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1/16/2016 c20 Slytherin of the Sea
Cool :)
11/27/2014 c20 10MisunderstoodSociopath
6/22/2014 c1 4skygawker
Okay, opening paragraph. You say that, to Jim, "birthdays...were just like any other generic birthday party." Since both of these refer to birthdays in general, this is a little bit redundant. I would recommend changing the first reference to be more specific: it's Jim's birthdays that are boring and like any other birthday, not birthdays in general.

It would be nice to get a few more details on what Jim is supposed to be doing when he's "stamping out his abomination." In the scene you show us, he's clearly doing the opposite, so it would be great if we could know what, exactly, his parents intended doe him to be doing.

You explicitly state a lot of Jim's emotions: "secretly he was glad," "he was happy," etc. It would be better if you were to show, rather than tell, what he was feeling. Don't say he's happy, write his happy thoughts! You attempt to do this at one point by describing his face "of awe and amazement." That's a good effort, but there's one problem: the scene is from his POV, and unless he's looking in the mirror, he's probably not going to pay much attention to his own facial expressions.

In the conversation between Jim and his father, you describe how his father "asked...angrily" and Jim "retorted in the same anger." These are actually unnecessary: the dialogue you've written conveys quite clearly in and of itself that both characters are angry, so to explicitly state that they are angry is both showing rather than telling and also redundant. Trust in your dialogue to display the emotions!

It seems a little unrealistic to me that Jim would have time to think that much while falling, let alone be able to calculate how far he was from the ground.

It's kind of repetitive to describe McGonagall's face AND voice as "stern" within about two sentences. Maybe consider changing one of the descriptions for another word—or, as I suggested earlier, just let the stern tone of her voice come through in her dialogue rather. Than stating it explicitly.

Nitpicky SpaG stuff: you need a comma after "parents" in Jim's conversation with McGonagall. Also, it's much more common to write that someone "told"a lie rather than "said" one, and your use of the latter in the chapter title and the story is a little jarring, though not technically incorrect.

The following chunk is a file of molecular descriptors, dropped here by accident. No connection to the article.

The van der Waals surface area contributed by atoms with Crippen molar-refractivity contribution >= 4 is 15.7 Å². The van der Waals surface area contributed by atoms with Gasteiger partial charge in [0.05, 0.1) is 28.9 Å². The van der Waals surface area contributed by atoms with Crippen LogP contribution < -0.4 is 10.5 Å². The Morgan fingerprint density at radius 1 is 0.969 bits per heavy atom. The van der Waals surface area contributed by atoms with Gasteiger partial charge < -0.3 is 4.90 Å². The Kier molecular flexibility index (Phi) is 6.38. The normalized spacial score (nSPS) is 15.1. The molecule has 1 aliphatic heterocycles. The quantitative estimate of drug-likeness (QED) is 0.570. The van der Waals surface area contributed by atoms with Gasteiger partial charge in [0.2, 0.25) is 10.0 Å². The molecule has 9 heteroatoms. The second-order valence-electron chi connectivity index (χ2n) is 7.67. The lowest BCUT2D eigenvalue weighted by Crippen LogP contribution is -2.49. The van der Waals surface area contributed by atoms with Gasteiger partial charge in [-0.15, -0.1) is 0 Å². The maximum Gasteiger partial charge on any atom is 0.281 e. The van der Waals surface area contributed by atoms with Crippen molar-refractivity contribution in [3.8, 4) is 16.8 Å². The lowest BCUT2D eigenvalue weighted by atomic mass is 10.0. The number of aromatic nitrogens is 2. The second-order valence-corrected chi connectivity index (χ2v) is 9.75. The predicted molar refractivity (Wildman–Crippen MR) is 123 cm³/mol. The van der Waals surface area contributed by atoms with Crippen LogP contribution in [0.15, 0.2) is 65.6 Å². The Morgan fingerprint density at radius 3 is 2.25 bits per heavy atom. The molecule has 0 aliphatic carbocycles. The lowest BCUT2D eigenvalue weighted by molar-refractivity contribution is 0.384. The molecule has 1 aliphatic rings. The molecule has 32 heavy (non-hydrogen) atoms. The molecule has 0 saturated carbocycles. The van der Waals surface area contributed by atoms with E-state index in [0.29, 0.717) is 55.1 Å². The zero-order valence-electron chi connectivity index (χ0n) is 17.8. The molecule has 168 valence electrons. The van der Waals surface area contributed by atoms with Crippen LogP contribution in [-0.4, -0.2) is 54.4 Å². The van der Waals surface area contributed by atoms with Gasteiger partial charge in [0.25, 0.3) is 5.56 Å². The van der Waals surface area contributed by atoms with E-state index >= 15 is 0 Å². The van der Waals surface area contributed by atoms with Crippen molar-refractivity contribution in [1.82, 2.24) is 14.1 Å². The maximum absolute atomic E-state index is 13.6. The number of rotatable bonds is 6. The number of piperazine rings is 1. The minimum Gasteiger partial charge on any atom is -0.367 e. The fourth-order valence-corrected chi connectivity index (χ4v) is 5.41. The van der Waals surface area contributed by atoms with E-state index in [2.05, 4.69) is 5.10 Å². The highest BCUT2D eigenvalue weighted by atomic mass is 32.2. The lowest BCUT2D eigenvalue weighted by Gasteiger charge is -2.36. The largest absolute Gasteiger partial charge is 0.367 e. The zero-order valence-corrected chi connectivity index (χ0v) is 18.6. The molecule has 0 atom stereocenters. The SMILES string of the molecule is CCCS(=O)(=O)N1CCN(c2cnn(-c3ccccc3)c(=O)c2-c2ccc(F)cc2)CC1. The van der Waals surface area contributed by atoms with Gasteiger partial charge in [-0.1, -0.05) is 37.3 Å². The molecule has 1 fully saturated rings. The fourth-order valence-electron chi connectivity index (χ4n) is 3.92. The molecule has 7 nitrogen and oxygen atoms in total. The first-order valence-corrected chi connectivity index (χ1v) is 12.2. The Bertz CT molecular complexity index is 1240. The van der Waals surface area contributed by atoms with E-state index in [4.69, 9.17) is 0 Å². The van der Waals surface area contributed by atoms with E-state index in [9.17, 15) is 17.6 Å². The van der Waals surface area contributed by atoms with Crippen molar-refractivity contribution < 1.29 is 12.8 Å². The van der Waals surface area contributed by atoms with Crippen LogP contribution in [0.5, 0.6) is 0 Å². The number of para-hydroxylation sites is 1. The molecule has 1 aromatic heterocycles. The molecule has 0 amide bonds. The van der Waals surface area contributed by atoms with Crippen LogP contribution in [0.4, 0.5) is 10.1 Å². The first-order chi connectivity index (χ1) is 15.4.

Overall, I'd say this works fairly well as an opening chapter. Thought the chapter is fairly short, you clearly establish the setting of the crossover, and Jim's specific situation. You also create a conflict from the very beginning rather than simply boring your readers with a lot of description or exposition, which is good, and you create enough suspense at the end there for readers to want to keep reading to find out what happens.

Keep up the good work!
6/16/2014 c5 10MisunderstoodSociopath
typo here - "You're my roommate?" Jim asked incredulously after *readinh*. (reading)

personally I like University Jim :D
6/16/2014 c3 MisunderstoodSociopath
I LOVE THIS! Great incorporation of the Carl Powers stuff!

o mistakes in this chapter that I can see
6/16/2014 c2 MisunderstoodSociopath
*sigh* although i do love frozen...in a Sherlock crossover? I did that and my beta made me change it before I posted it :(

"excuses were going scare now"
not sure if that's supposed to be scarce or just weird wording

Excellent so far
6/16/2014 c1 MisunderstoodSociopath
from requests for constructive criticism- Don't see any problems in this chapter!
6/14/2014 c1 38DrummerDancer
Disclaimer: I am familiar with Harry Potter. I am NOT familiar with Sherlock.

Alright, I’d like to first start off with comments about the opening. Much like how James Moriarty describes his birthdays, I feel like the opening paragraph was kind of stale in terms of word choice. If I were, off the top of my head, needing to describe this kind of scene, I would use the same words used in the piece: dull, boring, and generic. That kind of description need not much thought, which is why I advise spending some time here thinking about an opening that catches the reader’s eye. For example, maybe instead of saying, “James Moriarty hated birthdays,” why not “Birthdays were like a downed glass of warm water midday in July to James Moriarty” (or something less wordy of the sort)? And then extend the chosen comparison out to an extended metaphor.